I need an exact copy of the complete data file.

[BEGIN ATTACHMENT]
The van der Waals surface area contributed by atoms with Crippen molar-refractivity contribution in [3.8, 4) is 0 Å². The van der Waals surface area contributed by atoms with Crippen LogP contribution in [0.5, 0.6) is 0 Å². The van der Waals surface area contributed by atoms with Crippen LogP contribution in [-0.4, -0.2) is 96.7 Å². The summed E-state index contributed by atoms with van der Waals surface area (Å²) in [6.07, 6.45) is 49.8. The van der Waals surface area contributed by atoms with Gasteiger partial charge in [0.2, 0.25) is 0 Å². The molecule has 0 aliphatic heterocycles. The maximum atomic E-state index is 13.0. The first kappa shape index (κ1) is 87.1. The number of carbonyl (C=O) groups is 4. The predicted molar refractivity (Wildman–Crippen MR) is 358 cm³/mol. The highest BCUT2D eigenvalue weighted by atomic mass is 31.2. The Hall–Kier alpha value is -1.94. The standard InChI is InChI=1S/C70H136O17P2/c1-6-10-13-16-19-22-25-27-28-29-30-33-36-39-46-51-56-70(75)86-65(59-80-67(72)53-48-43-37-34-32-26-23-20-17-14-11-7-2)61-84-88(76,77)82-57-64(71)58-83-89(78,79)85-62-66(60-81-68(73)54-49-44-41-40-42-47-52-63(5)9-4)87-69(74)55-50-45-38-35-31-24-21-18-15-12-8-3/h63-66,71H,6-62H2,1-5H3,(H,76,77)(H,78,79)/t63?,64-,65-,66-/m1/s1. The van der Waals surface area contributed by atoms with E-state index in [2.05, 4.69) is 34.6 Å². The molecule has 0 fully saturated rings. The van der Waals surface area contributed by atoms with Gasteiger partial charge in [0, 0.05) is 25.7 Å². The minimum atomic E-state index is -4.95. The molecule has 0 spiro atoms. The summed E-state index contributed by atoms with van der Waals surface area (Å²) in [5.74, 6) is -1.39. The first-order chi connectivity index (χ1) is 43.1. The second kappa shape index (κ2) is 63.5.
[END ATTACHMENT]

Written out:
The van der Waals surface area contributed by atoms with Crippen molar-refractivity contribution in [3.8, 4) is 0 Å². The van der Waals surface area contributed by atoms with Crippen LogP contribution in [0.5, 0.6) is 0 Å². The van der Waals surface area contributed by atoms with Crippen LogP contribution in [-0.4, -0.2) is 96.7 Å². The summed E-state index contributed by atoms with van der Waals surface area (Å²) in [6.07, 6.45) is 49.8. The van der Waals surface area contributed by atoms with Gasteiger partial charge in [0.2, 0.25) is 0 Å². The molecule has 0 aliphatic heterocycles. The maximum atomic E-state index is 13.0. The first kappa shape index (κ1) is 87.1. The number of carbonyl (C=O) groups is 4. The predicted molar refractivity (Wildman–Crippen MR) is 358 cm³/mol. The highest BCUT2D eigenvalue weighted by atomic mass is 31.2. The Hall–Kier alpha value is -1.94. The standard InChI is InChI=1S/C70H136O17P2/c1-6-10-13-16-19-22-25-27-28-29-30-33-36-39-46-51-56-70(75)86-65(59-80-67(72)53-48-43-37-34-32-26-23-20-17-14-11-7-2)61-84-88(76,77)82-57-64(71)58-83-89(78,79)85-62-66(60-81-68(73)54-49-44-41-40-42-47-52-63(5)9-4)87-69(74)55-50-45-38-35-31-24-21-18-15-12-8-3/h63-66,71H,6-62H2,1-5H3,(H,76,77)(H,78,79)/t63?,64-,65-,66-/m1/s1. The van der Waals surface area contributed by atoms with E-state index in [2.05, 4.69) is 34.6 Å². The molecule has 0 fully saturated rings. The van der Waals surface area contributed by atoms with Gasteiger partial charge in [0, 0.05) is 25.7 Å². The minimum atomic E-state index is -4.95. The molecule has 0 spiro atoms. The summed E-state index contributed by atoms with van der Waals surface area (Å²) in [5.74, 6) is -1.39. The first-order chi connectivity index (χ1) is 43.1. The second kappa shape index (κ2) is 63.5.